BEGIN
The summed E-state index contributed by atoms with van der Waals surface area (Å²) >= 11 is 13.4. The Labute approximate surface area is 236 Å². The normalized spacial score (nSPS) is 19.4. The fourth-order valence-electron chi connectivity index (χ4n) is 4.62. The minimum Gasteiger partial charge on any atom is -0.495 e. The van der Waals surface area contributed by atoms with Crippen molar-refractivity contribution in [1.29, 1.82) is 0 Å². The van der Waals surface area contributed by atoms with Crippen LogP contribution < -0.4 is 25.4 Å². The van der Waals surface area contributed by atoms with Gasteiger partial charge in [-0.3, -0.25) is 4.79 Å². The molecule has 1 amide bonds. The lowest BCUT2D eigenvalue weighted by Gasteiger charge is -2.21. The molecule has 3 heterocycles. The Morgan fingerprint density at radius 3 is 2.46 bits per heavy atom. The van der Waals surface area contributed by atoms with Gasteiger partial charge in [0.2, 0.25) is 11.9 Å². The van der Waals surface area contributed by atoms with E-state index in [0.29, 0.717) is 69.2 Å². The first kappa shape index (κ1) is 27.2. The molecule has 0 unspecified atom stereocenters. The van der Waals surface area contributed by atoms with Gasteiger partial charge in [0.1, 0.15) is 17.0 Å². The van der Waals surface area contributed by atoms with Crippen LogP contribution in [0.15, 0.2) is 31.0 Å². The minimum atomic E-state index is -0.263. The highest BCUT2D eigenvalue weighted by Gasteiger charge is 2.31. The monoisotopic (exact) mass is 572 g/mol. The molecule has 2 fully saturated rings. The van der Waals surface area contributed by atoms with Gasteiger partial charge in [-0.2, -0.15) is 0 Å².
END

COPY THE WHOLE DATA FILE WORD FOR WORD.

The summed E-state index contributed by atoms with van der Waals surface area (Å²) >= 11 is 13.4. The Labute approximate surface area is 236 Å². The normalized spacial score (nSPS) is 19.4. The fourth-order valence-electron chi connectivity index (χ4n) is 4.62. The minimum Gasteiger partial charge on any atom is -0.495 e. The van der Waals surface area contributed by atoms with Crippen molar-refractivity contribution in [1.29, 1.82) is 0 Å². The van der Waals surface area contributed by atoms with Crippen LogP contribution < -0.4 is 25.4 Å². The van der Waals surface area contributed by atoms with Gasteiger partial charge in [-0.3, -0.25) is 4.79 Å². The molecule has 1 amide bonds. The lowest BCUT2D eigenvalue weighted by Gasteiger charge is -2.21. The molecule has 3 heterocycles. The Morgan fingerprint density at radius 3 is 2.46 bits per heavy atom. The van der Waals surface area contributed by atoms with Gasteiger partial charge in [0.2, 0.25) is 11.9 Å². The van der Waals surface area contributed by atoms with E-state index in [0.29, 0.717) is 69.2 Å². The first kappa shape index (κ1) is 27.2. The molecule has 0 unspecified atom stereocenters. The van der Waals surface area contributed by atoms with Gasteiger partial charge in [0.1, 0.15) is 17.0 Å². The van der Waals surface area contributed by atoms with Crippen LogP contribution in [0.15, 0.2) is 31.0 Å². The minimum atomic E-state index is -0.263. The highest BCUT2D eigenvalue weighted by Gasteiger charge is 2.31. The monoisotopic (exact) mass is 572 g/mol. The molecule has 2 fully saturated rings. The van der Waals surface area contributed by atoms with Gasteiger partial charge in [-0.2, -0.15) is 0 Å².